Kirk Evans Blog

.NET From a Markup Perspective and Fun with JLCA 2.0

I have a project that I have been putting off for several months now.  For my own edification, I have been implementing a .net implementation of a SAX parser.  My first attempt at an implementation was written by hand while looking at the spec. Things that bogged me down included figuring out what was part of SAX1 and what was part of SAX2, copying and pasting the comments from the java docs to the C# files, converting the comment syntax to C# XML code comments, and deciding just how how faithful I should be to the spec. 

Being recently reminded of this project, I decided to pick it back up and see where I left off.  The project was in shambles. The SAX spec is pretty closely tied to the Java language, so there were several comments in my code reminding me that I couldn’t make up my mind on which way to go.  Should I fit System.Xml underneath the presribed interfaces, or simply yank out the parts of SAX that just don’t make sense replicating in light of what System.Xml already provides?  Should I verge from the SAX spec knowing that anything less than faithful adherence would rankle the feathers of the purists? Comments are welcome.

I decided to take a different approach by letting the Java Language Conversion Assistant (JLCA) decide for me in most of the minute cases.  JLCA is a tool used from within Visual Studio .NET to automatically convert Java-language code into Microsoft Visual C#. Using it is dead-simple.

  1. Open Visual Studio .NET.
  2. Click the File/Open/Convert menu item. 
  3. Select Java Language Conversion Assistant.  Choose the option to create a new solution or include in the current solution and click OK. Click Next on the welcome wizard screen.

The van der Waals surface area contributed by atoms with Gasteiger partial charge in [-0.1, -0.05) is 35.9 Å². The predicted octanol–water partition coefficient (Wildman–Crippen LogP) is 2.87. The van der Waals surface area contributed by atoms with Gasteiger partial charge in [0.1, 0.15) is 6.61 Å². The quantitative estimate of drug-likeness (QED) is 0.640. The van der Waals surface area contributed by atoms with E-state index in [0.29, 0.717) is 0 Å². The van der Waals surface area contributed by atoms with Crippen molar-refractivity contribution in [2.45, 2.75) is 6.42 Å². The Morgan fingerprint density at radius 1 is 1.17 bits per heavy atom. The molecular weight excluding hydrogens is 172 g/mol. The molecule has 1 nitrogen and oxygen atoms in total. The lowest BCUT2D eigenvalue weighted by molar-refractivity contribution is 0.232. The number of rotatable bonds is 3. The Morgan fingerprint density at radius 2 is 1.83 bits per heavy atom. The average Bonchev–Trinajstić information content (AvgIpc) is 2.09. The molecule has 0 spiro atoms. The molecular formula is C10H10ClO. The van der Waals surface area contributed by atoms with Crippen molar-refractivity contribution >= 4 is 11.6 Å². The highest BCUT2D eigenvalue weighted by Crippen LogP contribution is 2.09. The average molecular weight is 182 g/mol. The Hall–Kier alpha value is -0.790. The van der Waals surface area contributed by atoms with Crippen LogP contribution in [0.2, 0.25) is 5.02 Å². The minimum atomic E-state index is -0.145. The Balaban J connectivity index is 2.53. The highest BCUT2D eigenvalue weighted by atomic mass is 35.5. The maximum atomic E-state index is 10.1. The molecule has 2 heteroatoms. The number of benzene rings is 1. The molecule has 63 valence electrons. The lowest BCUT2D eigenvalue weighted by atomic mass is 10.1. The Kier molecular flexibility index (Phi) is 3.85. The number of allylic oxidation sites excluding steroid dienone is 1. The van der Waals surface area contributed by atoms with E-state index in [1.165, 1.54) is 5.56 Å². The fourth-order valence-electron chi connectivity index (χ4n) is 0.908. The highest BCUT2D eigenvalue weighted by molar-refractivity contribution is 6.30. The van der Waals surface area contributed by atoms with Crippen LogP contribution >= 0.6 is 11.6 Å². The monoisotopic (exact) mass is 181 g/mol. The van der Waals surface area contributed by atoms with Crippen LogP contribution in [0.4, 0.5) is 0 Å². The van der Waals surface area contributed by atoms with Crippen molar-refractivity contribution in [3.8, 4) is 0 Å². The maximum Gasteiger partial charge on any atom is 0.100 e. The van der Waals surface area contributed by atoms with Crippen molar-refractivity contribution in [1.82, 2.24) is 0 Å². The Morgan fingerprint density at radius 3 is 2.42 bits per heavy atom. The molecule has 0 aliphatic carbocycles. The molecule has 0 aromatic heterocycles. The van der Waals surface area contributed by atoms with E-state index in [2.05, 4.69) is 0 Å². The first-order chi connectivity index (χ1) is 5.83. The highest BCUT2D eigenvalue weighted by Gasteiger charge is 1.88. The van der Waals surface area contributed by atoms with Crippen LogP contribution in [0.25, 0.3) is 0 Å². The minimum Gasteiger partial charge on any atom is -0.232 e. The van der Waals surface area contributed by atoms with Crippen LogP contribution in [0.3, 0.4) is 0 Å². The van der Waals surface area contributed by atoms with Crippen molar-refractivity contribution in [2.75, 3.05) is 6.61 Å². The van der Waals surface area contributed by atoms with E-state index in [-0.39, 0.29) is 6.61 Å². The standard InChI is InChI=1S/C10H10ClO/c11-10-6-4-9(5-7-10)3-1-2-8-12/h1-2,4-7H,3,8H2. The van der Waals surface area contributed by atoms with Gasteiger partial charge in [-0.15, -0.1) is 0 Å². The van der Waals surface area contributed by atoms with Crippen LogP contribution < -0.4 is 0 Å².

4. The next screen asks what you want to convert. For the SAX project, I chose the second option, “A directory containing the project’s files.“
  5. The next screen asks for the directory containing the files you want to convert. I chose a parent folder that contained the entire org.xml.sax download.
  6. Finally, I specified the name of the project, the directory where the converted files should reside, and the type of project (here, it is a Class Library).  Click next a few times, and the conversion begins.

Having worked through the SAX code previously (actually, twice previously, but that is bad source code management on my part), I was under no impression that it would seamlessly convert. I was amazed at the items it did convert, and the conversion report was a very nice surprise.


The JLCA provides a formatted conversion report to let you know where to look for potential issues.

Here, you can see that the JLCA provides a list of the errors, issues, and warnings. Even cooler is that the plus sign to the left of an item expands to show the items within a file that had issues.

The JLCA conversion report shows the items within a file that had conversion problems.

This image shows the break-down of items by type and severity, and notice the items with type “To Do”: these problems end up as “UPGRADE_TODO” comments in the code, which are subsequently picked up by the Visual Studio .NET task list:

When conversion problems occur, JLCA marks the code with a comment.

With literally a handful of keystrokes I was able to convert a significant amount of java language code to C#, leaving me with the more interesting points of the conversion and getting rid of the monotony for me.  I still have my anal-retentive tasks to perform, such as upgrading the comments to work with VS.NET’s code comment builder (and Roeder’s Commenter as well).  But the JLCA took a large amount of that pain away from me quickly.